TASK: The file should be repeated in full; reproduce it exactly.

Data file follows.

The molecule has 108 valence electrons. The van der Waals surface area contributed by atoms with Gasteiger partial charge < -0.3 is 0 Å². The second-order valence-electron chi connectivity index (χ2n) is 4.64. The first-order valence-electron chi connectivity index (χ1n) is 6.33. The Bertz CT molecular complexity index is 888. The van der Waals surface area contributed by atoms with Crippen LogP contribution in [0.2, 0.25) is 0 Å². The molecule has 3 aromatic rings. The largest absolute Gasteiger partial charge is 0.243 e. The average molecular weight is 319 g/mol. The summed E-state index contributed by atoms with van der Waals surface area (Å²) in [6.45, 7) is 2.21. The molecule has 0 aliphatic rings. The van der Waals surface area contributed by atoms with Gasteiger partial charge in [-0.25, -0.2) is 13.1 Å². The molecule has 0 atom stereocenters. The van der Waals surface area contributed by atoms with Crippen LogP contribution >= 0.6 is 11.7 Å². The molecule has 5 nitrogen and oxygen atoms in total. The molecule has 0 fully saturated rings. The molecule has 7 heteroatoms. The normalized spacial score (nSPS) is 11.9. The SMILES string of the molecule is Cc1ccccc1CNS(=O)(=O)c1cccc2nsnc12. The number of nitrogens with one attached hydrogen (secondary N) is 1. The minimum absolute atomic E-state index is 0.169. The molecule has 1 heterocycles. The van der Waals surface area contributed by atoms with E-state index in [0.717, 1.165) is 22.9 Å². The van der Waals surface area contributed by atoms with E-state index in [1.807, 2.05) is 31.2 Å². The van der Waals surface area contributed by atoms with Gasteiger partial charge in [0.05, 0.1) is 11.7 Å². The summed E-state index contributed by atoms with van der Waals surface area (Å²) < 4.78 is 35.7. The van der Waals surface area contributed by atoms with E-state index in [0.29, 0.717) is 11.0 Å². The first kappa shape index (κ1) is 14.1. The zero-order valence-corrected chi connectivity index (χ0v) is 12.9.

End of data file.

The molecule has 108 valence electrons. The van der Waals surface area contributed by atoms with Gasteiger partial charge < -0.3 is 0 Å². The second-order valence-electron chi connectivity index (χ2n) is 4.64. The first-order valence-electron chi connectivity index (χ1n) is 6.33. The Bertz CT molecular complexity index is 888. The van der Waals surface area contributed by atoms with Crippen LogP contribution in [0.2, 0.25) is 0 Å². The molecule has 3 aromatic rings. The largest absolute Gasteiger partial charge is 0.243 e. The average molecular weight is 319 g/mol. The summed E-state index contributed by atoms with van der Waals surface area (Å²) in [6.45, 7) is 2.21. The molecule has 0 aliphatic rings. The van der Waals surface area contributed by atoms with Gasteiger partial charge in [-0.25, -0.2) is 13.1 Å². The molecule has 0 atom stereocenters. The van der Waals surface area contributed by atoms with Crippen LogP contribution >= 0.6 is 11.7 Å². The molecule has 5 nitrogen and oxygen atoms in total. The molecule has 0 fully saturated rings. The molecule has 7 heteroatoms. The normalized spacial score (nSPS) is 11.9. The SMILES string of the molecule is Cc1ccccc1CNS(=O)(=O)c1cccc2nsnc12. The number of nitrogens with one attached hydrogen (secondary N) is 1. The minimum absolute atomic E-state index is 0.169. The molecule has 1 heterocycles. The van der Waals surface area contributed by atoms with E-state index in [0.717, 1.165) is 22.9 Å². The van der Waals surface area contributed by atoms with E-state index in [1.807, 2.05) is 31.2 Å². The van der Waals surface area contributed by atoms with Gasteiger partial charge in [0.05, 0.1) is 11.7 Å². The summed E-state index contributed by atoms with van der Waals surface area (Å²) < 4.78 is 35.7. The van der Waals surface area contributed by atoms with E-state index in [0.29, 0.717) is 11.0 Å². The first kappa shape index (κ1) is 14.1. The zero-order valence-corrected chi connectivity index (χ0v) is 12.9.